Comparing Israel’s supporters to Hitler: Marayati wrote: “Just as Hitler forged a conflict between Judaism and Christianity, apologists for Israel crave for Islam to be at odds with both Judaism and Christianity,” and compared former Israeli Prime Minister Benjamin Netanyahu’s book A Place Among the Nations to Adolf Hitler’s book Mein Kampf (Washington Report on Middle East Affairs, June 1994)


“Zionism is Nazism”: At an exhibit “put together by the Muslim Public Affairs Council” on the campus of California State University-Northridge in October 2002, there was “a photograph mounted on the exhibit with a slogan underneath that stated ‘Zionism is Nazism’.” (L.A.Jewish Journal, Nov. 2, 2001)


Defending Holocaust-denier Roger Garaudy: After Garaudy was fined by a French court for denying the Holocaust: “Garaudy is not the first one to question the holocaust…As usual, Muslim organizations and leaders in the United States were silent on the sentence imposed on Garaudy. The exception was the Muslim Public Affairs Council that issued an immediate condemnation statement…to persecute him for his right to express his opinion and question some events is a clear violation of his basic human rights…Muslim organizations should have taken the case to the United Nations Commission on Human Rights.” (The Minaret, Vol.20, No.3 [1998])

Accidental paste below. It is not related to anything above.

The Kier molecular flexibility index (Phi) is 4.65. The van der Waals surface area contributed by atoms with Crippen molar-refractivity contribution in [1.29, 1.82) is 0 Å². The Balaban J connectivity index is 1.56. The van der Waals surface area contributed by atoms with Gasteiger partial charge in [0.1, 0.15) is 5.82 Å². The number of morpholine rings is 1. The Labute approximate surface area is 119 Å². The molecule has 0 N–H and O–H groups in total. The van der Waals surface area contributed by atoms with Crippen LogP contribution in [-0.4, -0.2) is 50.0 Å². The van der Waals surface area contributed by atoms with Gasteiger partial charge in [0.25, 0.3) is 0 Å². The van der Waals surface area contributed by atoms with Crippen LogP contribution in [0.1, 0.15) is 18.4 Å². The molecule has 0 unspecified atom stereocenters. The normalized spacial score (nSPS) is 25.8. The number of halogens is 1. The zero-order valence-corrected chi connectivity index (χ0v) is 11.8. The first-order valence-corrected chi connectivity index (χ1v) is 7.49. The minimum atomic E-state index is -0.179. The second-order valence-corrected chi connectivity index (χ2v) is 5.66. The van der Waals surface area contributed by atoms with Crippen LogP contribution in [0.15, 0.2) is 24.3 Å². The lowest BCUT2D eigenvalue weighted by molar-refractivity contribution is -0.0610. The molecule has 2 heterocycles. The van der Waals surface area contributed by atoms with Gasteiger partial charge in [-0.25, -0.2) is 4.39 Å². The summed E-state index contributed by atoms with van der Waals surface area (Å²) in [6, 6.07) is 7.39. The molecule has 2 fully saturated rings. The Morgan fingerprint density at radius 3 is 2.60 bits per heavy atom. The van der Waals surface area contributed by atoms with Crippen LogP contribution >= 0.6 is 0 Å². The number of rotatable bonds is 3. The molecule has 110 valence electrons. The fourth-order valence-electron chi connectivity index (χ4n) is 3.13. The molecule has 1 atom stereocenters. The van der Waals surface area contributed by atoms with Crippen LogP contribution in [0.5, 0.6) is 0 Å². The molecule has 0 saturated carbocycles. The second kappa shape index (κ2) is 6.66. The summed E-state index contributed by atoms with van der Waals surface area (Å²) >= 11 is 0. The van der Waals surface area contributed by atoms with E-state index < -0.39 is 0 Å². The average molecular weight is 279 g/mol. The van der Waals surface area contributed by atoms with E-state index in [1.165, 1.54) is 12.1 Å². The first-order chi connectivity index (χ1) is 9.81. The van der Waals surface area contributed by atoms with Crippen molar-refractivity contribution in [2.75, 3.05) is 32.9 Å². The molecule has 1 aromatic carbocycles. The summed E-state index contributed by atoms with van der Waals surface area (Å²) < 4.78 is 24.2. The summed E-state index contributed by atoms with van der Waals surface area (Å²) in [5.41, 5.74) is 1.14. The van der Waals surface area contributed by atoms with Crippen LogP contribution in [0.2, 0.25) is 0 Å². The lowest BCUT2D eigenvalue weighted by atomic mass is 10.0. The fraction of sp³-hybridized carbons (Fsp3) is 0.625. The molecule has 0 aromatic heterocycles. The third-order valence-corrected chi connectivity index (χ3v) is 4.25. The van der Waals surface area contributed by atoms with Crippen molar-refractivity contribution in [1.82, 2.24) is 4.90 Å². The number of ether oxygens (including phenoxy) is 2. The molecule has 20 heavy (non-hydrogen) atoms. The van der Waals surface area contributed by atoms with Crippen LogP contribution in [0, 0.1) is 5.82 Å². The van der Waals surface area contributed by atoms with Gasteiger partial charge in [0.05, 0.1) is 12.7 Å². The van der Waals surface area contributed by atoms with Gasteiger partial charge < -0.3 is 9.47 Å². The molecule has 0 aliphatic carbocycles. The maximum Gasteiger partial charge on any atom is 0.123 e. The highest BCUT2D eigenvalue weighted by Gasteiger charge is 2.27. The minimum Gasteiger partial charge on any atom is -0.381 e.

Accusing Israel of “Defaming Mohammed”: “Israel created an environment of hate, and it bears responsibility for dehumanizing Muslims, defaming the Prophet [Mohammed], and supporting policies of Judaicizing [sic] the Holy Land.” (MPAC Director Salam al-Marayati, MPAC Action Alert, July 7, 1997)